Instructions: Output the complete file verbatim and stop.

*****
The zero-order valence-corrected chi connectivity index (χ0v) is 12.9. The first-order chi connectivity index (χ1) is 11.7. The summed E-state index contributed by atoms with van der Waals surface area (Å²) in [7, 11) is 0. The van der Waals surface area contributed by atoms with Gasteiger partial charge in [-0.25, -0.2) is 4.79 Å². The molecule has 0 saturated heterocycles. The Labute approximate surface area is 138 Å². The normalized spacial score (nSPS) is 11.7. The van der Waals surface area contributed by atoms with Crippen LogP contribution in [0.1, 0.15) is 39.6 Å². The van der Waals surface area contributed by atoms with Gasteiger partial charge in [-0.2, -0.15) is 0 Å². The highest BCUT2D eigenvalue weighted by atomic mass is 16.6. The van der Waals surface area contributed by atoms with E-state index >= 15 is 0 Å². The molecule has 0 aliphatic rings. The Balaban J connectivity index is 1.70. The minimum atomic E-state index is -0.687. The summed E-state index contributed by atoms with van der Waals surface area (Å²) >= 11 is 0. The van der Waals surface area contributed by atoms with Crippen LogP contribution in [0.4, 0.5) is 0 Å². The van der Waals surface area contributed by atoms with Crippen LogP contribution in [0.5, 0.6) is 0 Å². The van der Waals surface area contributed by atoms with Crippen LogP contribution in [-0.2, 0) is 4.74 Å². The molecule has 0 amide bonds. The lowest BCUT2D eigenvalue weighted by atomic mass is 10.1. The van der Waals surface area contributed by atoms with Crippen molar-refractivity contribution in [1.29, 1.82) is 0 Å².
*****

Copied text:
The zero-order valence-corrected chi connectivity index (χ0v) is 12.9. The first-order chi connectivity index (χ1) is 11.7. The summed E-state index contributed by atoms with van der Waals surface area (Å²) in [7, 11) is 0. The van der Waals surface area contributed by atoms with Gasteiger partial charge in [-0.25, -0.2) is 4.79 Å². The molecule has 0 saturated heterocycles. The Labute approximate surface area is 138 Å². The normalized spacial score (nSPS) is 11.7. The van der Waals surface area contributed by atoms with Crippen LogP contribution in [0.1, 0.15) is 39.6 Å². The van der Waals surface area contributed by atoms with Gasteiger partial charge in [-0.2, -0.15) is 0 Å². The highest BCUT2D eigenvalue weighted by atomic mass is 16.6. The van der Waals surface area contributed by atoms with E-state index >= 15 is 0 Å². The molecule has 0 aliphatic rings. The Balaban J connectivity index is 1.70. The minimum atomic E-state index is -0.687. The summed E-state index contributed by atoms with van der Waals surface area (Å²) >= 11 is 0. The van der Waals surface area contributed by atoms with Crippen LogP contribution in [0.4, 0.5) is 0 Å². The van der Waals surface area contributed by atoms with Crippen LogP contribution in [0.5, 0.6) is 0 Å². The van der Waals surface area contributed by atoms with Crippen LogP contribution in [-0.2, 0) is 4.74 Å². The molecule has 0 amide bonds. The lowest BCUT2D eigenvalue weighted by atomic mass is 10.1. The van der Waals surface area contributed by atoms with Crippen molar-refractivity contribution in [1.29, 1.82) is 0 Å².